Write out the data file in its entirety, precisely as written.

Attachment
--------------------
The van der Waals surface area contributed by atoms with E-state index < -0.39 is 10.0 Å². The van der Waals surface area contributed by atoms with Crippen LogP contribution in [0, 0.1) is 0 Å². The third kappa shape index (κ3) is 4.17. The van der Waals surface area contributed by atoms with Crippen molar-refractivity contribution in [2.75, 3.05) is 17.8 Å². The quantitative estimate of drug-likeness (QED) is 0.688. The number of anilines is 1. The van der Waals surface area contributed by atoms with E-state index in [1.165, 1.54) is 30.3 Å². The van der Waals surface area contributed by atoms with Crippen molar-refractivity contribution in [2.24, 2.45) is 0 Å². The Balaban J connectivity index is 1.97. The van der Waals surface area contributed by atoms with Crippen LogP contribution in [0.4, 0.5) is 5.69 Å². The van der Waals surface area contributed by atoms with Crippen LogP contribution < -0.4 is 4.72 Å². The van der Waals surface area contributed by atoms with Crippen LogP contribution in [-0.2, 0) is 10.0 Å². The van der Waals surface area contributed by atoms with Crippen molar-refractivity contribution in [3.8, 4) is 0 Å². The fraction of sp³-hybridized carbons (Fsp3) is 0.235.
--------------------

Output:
The van der Waals surface area contributed by atoms with E-state index < -0.39 is 10.0 Å². The van der Waals surface area contributed by atoms with Crippen LogP contribution in [0, 0.1) is 0 Å². The third kappa shape index (κ3) is 4.17. The van der Waals surface area contributed by atoms with Crippen molar-refractivity contribution in [2.75, 3.05) is 17.8 Å². The quantitative estimate of drug-likeness (QED) is 0.688. The number of anilines is 1. The van der Waals surface area contributed by atoms with E-state index in [1.165, 1.54) is 30.3 Å². The van der Waals surface area contributed by atoms with Crippen molar-refractivity contribution in [2.24, 2.45) is 0 Å². The Balaban J connectivity index is 1.97. The van der Waals surface area contributed by atoms with Crippen LogP contribution in [0.4, 0.5) is 5.69 Å². The van der Waals surface area contributed by atoms with Crippen LogP contribution < -0.4 is 4.72 Å². The van der Waals surface area contributed by atoms with Crippen LogP contribution in [-0.2, 0) is 10.0 Å². The van der Waals surface area contributed by atoms with Crippen molar-refractivity contribution in [3.8, 4) is 0 Å². The fraction of sp³-hybridized carbons (Fsp3) is 0.235.